Republicans are proposing scaling back the $600 weekly federal boost to state unemployment benefits that Congress approved in March to an estimated $200 a week. But the move could shed 3.4 million jobs from the American economy, according to an estimate published Friday from the Economic Policy Institute, a left-leaning think-tank.
The analysis indicated that reducing the government supplement to state benefits would remove a pillar of support for 30 million Americans drawing unemployment checks, and likely compel cutbacks in spending propping up the economy.
It could also shave off 2.5% off GDP growth through next year.
"If we allow the $600 supplement to lapse, another huge constraint on growth will be imposed— collapsing incomes for the tens of millions of U.S. families that had to rely on these benefits in recent months," Josh Bivens, the organization's director of research, wrote in a blog post.
Combined with $1,200 stimulus checks sent in April and May, many economists credit the beefed-up unemployment payments with helping prompt quicker rebounds in consumer spending, particularly among low-income households that weathered a disproportionate share of job losses. They also say the benefits helped keep people afloat during a period of high unemployment and scarce job openings.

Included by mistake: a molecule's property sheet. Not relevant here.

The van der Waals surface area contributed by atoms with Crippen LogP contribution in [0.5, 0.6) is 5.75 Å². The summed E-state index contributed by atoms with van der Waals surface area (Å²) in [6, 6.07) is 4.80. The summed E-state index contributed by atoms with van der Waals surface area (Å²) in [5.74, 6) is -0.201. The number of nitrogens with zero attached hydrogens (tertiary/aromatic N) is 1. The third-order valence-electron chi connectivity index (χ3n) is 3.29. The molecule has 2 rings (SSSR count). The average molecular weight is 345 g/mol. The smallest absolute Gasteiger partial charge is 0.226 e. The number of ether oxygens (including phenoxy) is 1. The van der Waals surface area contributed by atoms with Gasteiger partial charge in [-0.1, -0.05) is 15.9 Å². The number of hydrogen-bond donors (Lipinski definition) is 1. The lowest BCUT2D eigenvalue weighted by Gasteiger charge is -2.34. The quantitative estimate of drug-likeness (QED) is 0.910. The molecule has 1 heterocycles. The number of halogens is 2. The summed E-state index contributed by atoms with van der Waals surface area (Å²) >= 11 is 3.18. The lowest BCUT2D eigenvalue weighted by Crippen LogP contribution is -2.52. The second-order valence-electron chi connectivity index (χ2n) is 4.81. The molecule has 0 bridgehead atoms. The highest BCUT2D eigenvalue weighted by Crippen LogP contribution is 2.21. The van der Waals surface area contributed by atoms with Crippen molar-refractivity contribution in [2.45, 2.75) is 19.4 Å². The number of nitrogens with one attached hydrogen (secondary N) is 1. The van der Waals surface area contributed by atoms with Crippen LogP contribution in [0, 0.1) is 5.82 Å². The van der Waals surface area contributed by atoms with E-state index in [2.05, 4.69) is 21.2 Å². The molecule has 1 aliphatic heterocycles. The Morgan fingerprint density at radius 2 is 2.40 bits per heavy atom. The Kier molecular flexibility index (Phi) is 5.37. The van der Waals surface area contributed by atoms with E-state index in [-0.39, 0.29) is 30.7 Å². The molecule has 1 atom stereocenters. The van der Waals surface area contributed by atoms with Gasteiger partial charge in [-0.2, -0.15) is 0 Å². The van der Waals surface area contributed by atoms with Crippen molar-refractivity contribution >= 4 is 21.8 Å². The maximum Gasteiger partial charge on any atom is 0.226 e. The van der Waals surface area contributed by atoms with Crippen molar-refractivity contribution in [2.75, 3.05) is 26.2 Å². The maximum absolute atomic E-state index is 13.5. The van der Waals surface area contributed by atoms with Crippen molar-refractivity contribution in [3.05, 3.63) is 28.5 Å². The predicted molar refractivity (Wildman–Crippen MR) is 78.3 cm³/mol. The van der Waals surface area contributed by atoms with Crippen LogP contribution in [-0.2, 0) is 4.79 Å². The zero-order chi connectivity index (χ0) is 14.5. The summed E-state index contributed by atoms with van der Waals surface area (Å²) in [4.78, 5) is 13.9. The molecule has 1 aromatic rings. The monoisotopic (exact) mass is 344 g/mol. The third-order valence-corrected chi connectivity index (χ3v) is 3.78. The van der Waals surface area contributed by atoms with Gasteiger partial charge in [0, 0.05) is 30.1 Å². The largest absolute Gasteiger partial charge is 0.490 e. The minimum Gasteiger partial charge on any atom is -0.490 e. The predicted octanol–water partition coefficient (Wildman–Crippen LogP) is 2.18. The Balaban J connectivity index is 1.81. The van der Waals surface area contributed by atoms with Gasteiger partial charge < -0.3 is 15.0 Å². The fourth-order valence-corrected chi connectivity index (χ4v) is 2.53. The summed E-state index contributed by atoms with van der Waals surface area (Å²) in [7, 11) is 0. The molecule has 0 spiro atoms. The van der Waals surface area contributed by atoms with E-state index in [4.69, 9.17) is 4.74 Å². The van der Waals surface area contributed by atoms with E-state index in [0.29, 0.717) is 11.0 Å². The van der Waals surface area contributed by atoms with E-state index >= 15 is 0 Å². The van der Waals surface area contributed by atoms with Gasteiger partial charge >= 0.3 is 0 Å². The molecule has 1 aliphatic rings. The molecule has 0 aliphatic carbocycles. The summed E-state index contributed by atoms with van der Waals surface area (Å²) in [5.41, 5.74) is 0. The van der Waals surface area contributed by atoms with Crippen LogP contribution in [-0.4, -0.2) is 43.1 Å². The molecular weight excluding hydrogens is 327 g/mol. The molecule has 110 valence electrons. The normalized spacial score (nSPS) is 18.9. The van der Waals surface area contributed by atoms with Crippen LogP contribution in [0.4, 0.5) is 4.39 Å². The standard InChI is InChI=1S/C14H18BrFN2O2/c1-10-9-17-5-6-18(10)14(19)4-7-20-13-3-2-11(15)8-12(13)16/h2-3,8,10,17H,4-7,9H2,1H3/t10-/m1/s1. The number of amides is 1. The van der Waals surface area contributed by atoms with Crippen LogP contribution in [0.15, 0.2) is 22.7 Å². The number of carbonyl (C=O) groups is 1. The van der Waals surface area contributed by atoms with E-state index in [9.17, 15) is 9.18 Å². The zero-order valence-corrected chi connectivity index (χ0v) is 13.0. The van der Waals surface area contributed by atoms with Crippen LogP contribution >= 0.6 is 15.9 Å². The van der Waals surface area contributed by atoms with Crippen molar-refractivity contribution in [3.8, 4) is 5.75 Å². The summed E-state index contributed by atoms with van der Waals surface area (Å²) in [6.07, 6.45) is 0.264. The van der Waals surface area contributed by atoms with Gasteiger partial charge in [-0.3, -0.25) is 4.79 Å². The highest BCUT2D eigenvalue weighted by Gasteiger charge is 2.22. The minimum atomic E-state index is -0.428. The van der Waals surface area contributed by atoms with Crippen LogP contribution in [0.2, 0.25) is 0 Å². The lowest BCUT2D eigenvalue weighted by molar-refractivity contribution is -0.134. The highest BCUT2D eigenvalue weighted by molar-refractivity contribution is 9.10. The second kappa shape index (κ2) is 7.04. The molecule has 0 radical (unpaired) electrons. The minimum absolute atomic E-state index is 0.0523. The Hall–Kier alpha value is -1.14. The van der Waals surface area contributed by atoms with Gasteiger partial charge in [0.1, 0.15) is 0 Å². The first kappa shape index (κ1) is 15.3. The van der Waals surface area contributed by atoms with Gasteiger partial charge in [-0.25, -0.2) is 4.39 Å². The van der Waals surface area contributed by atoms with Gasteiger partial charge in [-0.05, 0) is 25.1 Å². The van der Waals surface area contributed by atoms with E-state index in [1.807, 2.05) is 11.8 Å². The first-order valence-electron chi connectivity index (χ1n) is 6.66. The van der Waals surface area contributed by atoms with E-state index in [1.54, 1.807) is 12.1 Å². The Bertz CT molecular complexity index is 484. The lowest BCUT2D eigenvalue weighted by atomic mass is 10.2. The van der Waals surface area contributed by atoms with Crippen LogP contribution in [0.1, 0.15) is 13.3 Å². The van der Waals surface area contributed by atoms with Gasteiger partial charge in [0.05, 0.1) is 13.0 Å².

The GOP delayed unveiling their initial coronavirus relief bill until early next week. Lingering divides among lawmakers pushed back its introduction, particularly around the design of a newly enhanced unemployment aid system to replace the $600 weekly bonus, The Washington Post reported.
President Donald Trump and Treasury Secretary Steven Mnuchin say the GOP will pursue a plan for government payouts amounting to 70% of a jobless person's lost wages. That would mean reducing the federal supplement to $200 each week from $600.
Democrats are pushing to extend the $600 payouts through January 2021.
The Republican setback to rollout their proposal means that millions of people on enhanced unemployment insurance will see their benefits expire this weekend as state offices distribute their last payouts.
Jobless people relying on the beefed-up payments could experience sharp income drops ranging from 50% to 75% depending on their state payouts, according to Ernie Tedeschi, a policy economist at Evercore ISI.
"All of those tough choices that you didn't have to make before because you got unemployment insurance, now you have to make them," Tedeschi previously told Business Insider. "Like, 'Do I pay rent? Do I cut down on groceries? Do I skip a medical appointment?' That's going to cut really deep into family budgets."